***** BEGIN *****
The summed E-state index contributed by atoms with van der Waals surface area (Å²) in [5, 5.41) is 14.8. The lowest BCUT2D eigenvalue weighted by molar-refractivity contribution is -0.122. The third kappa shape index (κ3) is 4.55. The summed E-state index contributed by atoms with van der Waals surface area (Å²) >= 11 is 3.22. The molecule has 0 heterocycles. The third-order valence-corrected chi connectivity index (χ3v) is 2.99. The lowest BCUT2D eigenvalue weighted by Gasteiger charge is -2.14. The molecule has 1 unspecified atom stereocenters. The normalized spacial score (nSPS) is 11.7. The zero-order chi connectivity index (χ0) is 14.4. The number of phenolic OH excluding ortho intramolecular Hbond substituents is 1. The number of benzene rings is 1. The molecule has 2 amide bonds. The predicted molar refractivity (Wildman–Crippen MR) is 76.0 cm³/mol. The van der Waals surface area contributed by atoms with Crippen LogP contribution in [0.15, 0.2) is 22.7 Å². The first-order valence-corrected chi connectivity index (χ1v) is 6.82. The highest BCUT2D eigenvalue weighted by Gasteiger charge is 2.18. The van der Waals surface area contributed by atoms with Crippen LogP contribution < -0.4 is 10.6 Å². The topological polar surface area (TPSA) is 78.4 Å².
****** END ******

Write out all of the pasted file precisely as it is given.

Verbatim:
The summed E-state index contributed by atoms with van der Waals surface area (Å²) in [5, 5.41) is 14.8. The lowest BCUT2D eigenvalue weighted by molar-refractivity contribution is -0.122. The third kappa shape index (κ3) is 4.55. The summed E-state index contributed by atoms with van der Waals surface area (Å²) >= 11 is 3.22. The molecule has 0 heterocycles. The third-order valence-corrected chi connectivity index (χ3v) is 2.99. The lowest BCUT2D eigenvalue weighted by Gasteiger charge is -2.14. The molecule has 1 unspecified atom stereocenters. The normalized spacial score (nSPS) is 11.7. The zero-order chi connectivity index (χ0) is 14.4. The number of phenolic OH excluding ortho intramolecular Hbond substituents is 1. The number of benzene rings is 1. The molecule has 2 amide bonds. The predicted molar refractivity (Wildman–Crippen MR) is 76.0 cm³/mol. The van der Waals surface area contributed by atoms with Crippen LogP contribution in [0.15, 0.2) is 22.7 Å². The first-order valence-corrected chi connectivity index (χ1v) is 6.82. The highest BCUT2D eigenvalue weighted by Gasteiger charge is 2.18. The van der Waals surface area contributed by atoms with Crippen LogP contribution < -0.4 is 10.6 Å². The topological polar surface area (TPSA) is 78.4 Å².